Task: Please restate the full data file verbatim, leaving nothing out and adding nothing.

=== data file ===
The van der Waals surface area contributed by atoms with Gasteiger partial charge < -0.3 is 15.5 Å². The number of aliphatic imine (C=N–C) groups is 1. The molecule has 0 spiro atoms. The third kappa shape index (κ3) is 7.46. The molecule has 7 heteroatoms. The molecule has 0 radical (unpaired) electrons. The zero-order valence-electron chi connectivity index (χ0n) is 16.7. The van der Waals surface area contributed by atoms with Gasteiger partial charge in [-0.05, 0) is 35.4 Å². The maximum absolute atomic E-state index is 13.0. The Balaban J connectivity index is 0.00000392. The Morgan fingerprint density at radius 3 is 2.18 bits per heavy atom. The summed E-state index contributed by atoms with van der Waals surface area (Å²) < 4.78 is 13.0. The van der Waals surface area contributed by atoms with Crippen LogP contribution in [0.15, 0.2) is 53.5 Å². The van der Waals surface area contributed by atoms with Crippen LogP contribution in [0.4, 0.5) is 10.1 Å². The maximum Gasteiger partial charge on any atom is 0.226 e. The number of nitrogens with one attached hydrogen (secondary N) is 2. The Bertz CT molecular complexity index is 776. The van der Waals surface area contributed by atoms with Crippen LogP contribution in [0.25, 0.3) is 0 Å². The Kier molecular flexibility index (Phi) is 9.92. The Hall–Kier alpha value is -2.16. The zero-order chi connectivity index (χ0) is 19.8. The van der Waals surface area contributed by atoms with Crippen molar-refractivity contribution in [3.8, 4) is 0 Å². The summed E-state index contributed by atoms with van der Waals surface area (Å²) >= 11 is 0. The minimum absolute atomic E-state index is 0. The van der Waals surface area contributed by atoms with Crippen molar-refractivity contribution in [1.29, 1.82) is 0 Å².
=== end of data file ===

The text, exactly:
The van der Waals surface area contributed by atoms with Gasteiger partial charge < -0.3 is 15.5 Å². The number of aliphatic imine (C=N–C) groups is 1. The molecule has 0 spiro atoms. The third kappa shape index (κ3) is 7.46. The molecule has 7 heteroatoms. The molecule has 0 radical (unpaired) electrons. The zero-order valence-electron chi connectivity index (χ0n) is 16.7. The van der Waals surface area contributed by atoms with Gasteiger partial charge in [-0.05, 0) is 35.4 Å². The maximum absolute atomic E-state index is 13.0. The Balaban J connectivity index is 0.00000392. The Morgan fingerprint density at radius 3 is 2.18 bits per heavy atom. The summed E-state index contributed by atoms with van der Waals surface area (Å²) < 4.78 is 13.0. The van der Waals surface area contributed by atoms with Crippen LogP contribution in [0.15, 0.2) is 53.5 Å². The van der Waals surface area contributed by atoms with Crippen LogP contribution in [0.4, 0.5) is 10.1 Å². The maximum Gasteiger partial charge on any atom is 0.226 e. The number of nitrogens with one attached hydrogen (secondary N) is 2. The Bertz CT molecular complexity index is 776. The van der Waals surface area contributed by atoms with Crippen LogP contribution in [0.25, 0.3) is 0 Å². The Kier molecular flexibility index (Phi) is 9.92. The Hall–Kier alpha value is -2.16. The zero-order chi connectivity index (χ0) is 19.8. The van der Waals surface area contributed by atoms with Crippen molar-refractivity contribution in [3.8, 4) is 0 Å². The summed E-state index contributed by atoms with van der Waals surface area (Å²) >= 11 is 0. The minimum absolute atomic E-state index is 0. The van der Waals surface area contributed by atoms with Crippen molar-refractivity contribution in [1.29, 1.82) is 0 Å².